Changes in voting behavior occur through two main mechanisms. The first mechanism is caused by a shock to the system. In Turkey's recent history, a notable example came with the 2001 banking crisis as age-old political parties and leaders were wiped out to be replaced by the Justice and Development party (AK Party).
The second mechanism is a process that happens over time and takes long to manifest itself.
Since 2015, such a process has been taking place in Turkey. Growing disenchantment over poor governance and a stagnant economy has began to upend seemingly unchanging patterns in voting behavior. In the June 2015 general elections, the AK Party managed to come first. But in an unprecedented manner since its ascent to power, it failed to secure a parliamentary majority.
The passing of a 10% of votes threshold in Turkey's parliament by the pro-Kurdish People's Democratic party (HDP) was partly responsible for this. Yet of equal importance was the pre-eminence of economic concerns in campaign debates. Most notably, a promise made by the opposition Republican People's party (CHP) to raise the minimum wage.
Fast forwarding to the referendum over constitutional change of April 2017, while the resulting vote endorsed the change, the victory of was a slim one, with a meager 51.41% of the electorate in favor and 48,59% against. A breakdown of the electoral results highlighted an emerging pattern. In many large cities including Ankara and Istanbul the vote was negative.
The cities that voted against the change were the ones embedded in metropolitan economies and highly connected to the outside world, either through trade or tourism. Moreover, the referendum results coincided with with mounting popular support for Turkey's EU membership, rising from 42-44% to 52-55%. A recent poll conducted in September by Istanbul Economics Research revealed that 52% of the Turkish population now supports Turkey’s EU membership.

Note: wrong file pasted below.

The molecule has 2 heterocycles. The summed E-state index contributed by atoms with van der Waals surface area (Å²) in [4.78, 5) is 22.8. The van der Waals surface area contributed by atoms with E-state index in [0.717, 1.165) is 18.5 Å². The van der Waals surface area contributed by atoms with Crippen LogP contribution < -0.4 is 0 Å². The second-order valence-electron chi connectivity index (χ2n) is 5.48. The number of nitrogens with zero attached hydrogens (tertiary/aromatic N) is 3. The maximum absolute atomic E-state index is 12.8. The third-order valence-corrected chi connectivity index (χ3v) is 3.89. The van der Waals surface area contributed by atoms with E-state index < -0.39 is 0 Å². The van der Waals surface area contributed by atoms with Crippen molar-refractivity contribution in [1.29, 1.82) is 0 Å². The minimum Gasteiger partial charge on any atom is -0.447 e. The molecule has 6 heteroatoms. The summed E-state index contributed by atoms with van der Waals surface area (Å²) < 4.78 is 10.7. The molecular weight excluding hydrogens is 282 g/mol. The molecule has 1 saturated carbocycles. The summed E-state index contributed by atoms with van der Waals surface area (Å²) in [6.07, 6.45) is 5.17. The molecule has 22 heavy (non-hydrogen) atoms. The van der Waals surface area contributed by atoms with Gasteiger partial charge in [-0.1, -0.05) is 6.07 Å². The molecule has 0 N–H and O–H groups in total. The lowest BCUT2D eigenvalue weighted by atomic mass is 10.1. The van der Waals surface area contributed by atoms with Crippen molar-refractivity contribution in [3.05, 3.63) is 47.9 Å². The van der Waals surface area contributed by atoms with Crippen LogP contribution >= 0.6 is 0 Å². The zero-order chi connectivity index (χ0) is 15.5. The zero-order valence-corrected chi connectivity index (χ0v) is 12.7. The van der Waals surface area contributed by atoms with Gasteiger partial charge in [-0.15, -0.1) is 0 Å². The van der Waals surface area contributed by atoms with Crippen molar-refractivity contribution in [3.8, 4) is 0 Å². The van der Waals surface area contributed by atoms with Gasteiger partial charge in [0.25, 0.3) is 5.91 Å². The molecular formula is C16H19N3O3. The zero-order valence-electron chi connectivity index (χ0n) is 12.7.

Such shifting voting patterns surfaced more strikingly in the local elections of March 31 and during the re-run of the election in Istanbul on June 23. The AK Party lost control over 6 large Turkish cities - and thus of 65% of GDP - to the opposition block that had rallied behind CHP candidates.
The first cause of this was a significant fall in disposable income. In the wake of Turkey's currency crisis in the summer of 2018, inflation surged, affecting food prices in particular. Meanwhile, unemployment stood at a stubborn 14%.
Another factor behind this shift was the opposition's newfound ability to nominate candidates that could reach out to voters on all sides of the political spectrum. As a result, Turkey's large urban centers vigorously reacted to the incumbent administration. The municipal elections were the outcome of a process that had long been in the making.
Turkey has swing voters
Another significant development that came about with the municipal elections was the emergence of a group of swing voters within the Turkish electorate. Turkish politics had not seen such a camp for the past 15 years. Whilst sticking to the same ideological camp, a part of the electorate chose to vote for alternative parties. Back in June 2018, some dissatisfied AKP voters switched their allegiance for the MHP, remaining within the "People's Alliance" (Cumhur İttifakı) between the AK Party and the MHP. Our research shows that 13-15% of the electorate, predominantly AK Party voters, are likely to vote outside of the "People's Alliance" if a viable alternative was introduced. Yet in the absence of such an alternative, those voters opt to abide by the Alliance.
Still, it appears the sentiment regarding Erdoğan's newly established presidential system is turning sour. According to a poll funded and conducted by Istanbul Economic Research in September 2019 with 1537 people in 12 Turkish cities, 50% of people reported they believed Turkey fared "worse" or "much worse" under the new presidential system.
Under the new presidential system, Turkey fares:
In sum, these data and the general shift in voting behavior patterns strongly suggest there is room for new parties in Turkey's political landscape. That applies especially to the center-right of the political spectrum. In that light, the discussions regarding the possible foundation of two new parties by former AK Party figures Ali Babacan and Ahmet Davutoğlu come as no surprise. Despite the country's political polarization, the struggle for control of Turkish politics will largely be a fight for the center.